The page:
Public procurement reforms boost transparency in Afghanistan

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Continued international aid, including through the Afghanistan Reconstruction Trust Fund (ARTF), is vital to create better lives for millions of Afghans. This #ProtectTheGains series highlights ARTF results that have made a real difference toward achieving peace and prosperity for the people of Afghanistan.

When President Muhammad Ashraf Ghani first took office in 2014, one of his top priorities was the overhaul of Afghanistan's public procurement to ensure public contracts be awarded and managed transparently and efficiently.

The president's vision to upgrade a traditional procurement system into a progressive marketplace required robust institutions and highly skilled staff, now embodied in the modern public structures: National Procurement Authority (NPA), National Procurement Commission (NPC), and National Procurement Institute (NPI) as a training arm of NPA.

Via these institutions, the government has provided great benefits to Afghan citizens, helped tackle corruption, and supported growth. For example, the procurement reforms considered a margin of up to 25 percent preference to Afghan companies and international companies that have Afghan partners or resident offices in Afghanistan.  This aims to further encourage government entities to use domestic products as well as empowering the Afghan private sector. Furthermore, the thresholds for Afghan SMEs have increased, and project award processes and prerequisites are simplified.

Radical reforms to improve public procurement  

The National Procurement Authority and National Procurement Commission provide strategic directions, establish reform priorities, and oversee public procurement. Their objective is to ensure that at all stages— need identification, solicitation, pre-solicitation, awards, and contracts— procurement complies with Afghan law and reform priorities.

Procurement reforms have helped the Afghan government save an estimated 66 billion Afghanis ($868 million) in processing national procurement contracts

The reforms mandate regular coordination needs assessment and effective monitoring and evaluation during the entire procurement and contract implementation cycles. Overall, procurement reforms have helped the Afghan government save an estimated 66 billion Afghanis ($868 million) in processing national procurement contracts. 

This is no small feat since public procurement is huge in Afghanistan—much more than the country's total private sector procurement. In 2020 alone, Afghanistan will likely spend around 214 billion Afghanis ($2.7 b) - nearly half its entire annual budget - on public procurement dispensed through thousands of contracts . In that effort, and provided they acquire the right skills, procurement staff can help save millions of dollars.

Improving the procurement workforce

One major challenge is that government procurement specialists have only basic public procurement knowledge and need to learn new ones to be more efficient.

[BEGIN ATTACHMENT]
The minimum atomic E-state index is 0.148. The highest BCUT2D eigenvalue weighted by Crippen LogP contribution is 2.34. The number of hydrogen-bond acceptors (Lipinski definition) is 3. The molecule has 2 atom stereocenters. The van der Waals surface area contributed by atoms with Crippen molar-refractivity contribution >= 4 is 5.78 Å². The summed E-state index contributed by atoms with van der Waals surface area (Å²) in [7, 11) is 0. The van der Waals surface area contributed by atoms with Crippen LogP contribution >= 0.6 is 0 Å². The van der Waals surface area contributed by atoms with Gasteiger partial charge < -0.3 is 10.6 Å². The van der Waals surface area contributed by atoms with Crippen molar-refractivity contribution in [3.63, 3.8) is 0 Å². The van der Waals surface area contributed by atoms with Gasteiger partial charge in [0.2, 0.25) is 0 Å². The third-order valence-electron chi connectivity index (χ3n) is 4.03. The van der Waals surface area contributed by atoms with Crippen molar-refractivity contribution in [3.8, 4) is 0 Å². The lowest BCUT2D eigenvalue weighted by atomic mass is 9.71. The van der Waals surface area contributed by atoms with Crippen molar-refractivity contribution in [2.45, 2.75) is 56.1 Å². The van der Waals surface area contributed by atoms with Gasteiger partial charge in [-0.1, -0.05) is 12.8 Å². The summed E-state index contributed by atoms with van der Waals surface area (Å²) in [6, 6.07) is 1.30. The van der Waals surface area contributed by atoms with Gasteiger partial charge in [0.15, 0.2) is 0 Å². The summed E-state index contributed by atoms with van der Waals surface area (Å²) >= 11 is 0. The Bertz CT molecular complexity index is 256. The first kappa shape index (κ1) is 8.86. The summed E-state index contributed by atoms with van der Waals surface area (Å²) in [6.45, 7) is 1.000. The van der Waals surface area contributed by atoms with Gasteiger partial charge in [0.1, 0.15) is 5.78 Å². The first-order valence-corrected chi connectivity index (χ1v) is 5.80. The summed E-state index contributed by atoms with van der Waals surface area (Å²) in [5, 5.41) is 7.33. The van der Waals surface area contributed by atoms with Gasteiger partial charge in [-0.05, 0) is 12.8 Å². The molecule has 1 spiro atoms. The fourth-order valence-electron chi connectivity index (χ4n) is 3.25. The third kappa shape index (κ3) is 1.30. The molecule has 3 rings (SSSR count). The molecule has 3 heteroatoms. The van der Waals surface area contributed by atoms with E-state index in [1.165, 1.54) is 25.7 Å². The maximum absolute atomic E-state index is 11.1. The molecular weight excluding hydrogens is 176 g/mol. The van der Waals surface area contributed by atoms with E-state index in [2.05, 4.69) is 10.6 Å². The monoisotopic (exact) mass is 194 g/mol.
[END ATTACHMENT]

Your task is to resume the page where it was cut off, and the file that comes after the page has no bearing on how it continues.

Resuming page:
The National Procurement Institute (NPI), which teaches globally accepted procurement approaches and techniques, is responsible for educating Afghan procurement specialists. In early 2016, NPI's predecessor, the Procurement Training Center (PTC), had already trained over 5,000 individuals from across Afghanistan , establishing a national talent pool of procurement professionals. In the last four years, with the World Bank's financial support, additional steps have been taken to upgrade the PTC to the NPI.

The National Procurement Institute has invested in an internationally recognized Monitoring and Evaluation (M&E) framework that is founded on the Kirkpatrick model of training evaluation. The findings of the M&E indicate that the training provided by the NPI was highly welcomed and appreciated by course participants.

NPI is committed to delivering ongoing training to 1,400 government employees responsible for public procurement

NPI also works with public entities to determine how procurement personnel were initially recruited and whether their organizational structures are supportive of their work. As part of the procurement reforms, NPI is committed to delivering ongoing training to 1,400 government employees responsible for public procurement at the national and provincial levels , preparing them to ensure that public resources are spent efficiently.

Increasing procurement education can also create a competitive business environment, free from corruption and ensuring a sustainable economy, public service delivery excellence, and public confidence in the government's ability to deliver on its plans.

Responding to COVID-19

With the onset of the COVID-19 pandemic, all procurement training came to a halt. However, the NPI and the National Statistics and Information Authority launched eLearning courses using the Moodle Learning Management System. Through video lectures developed by NPI experts, participants can continue learning at no additional costs.

“I have been to some government and private universities but this has been one of the richest online programs that I have taken so far” says Noorullah a participant of the NPI online training. “I would like to thank all my trainers and the management team for their efforts.”

Mubarez another participant of the NPI online training says: “We now believe that by studying at the NPI, the procurement workforce can play a more effective role in the implementation of the law and rules of procedure and other procurement policies.”

The Institute plans on continuing with these online courses even after the pandemic, along with regular in-class training and other specialized training sessions.


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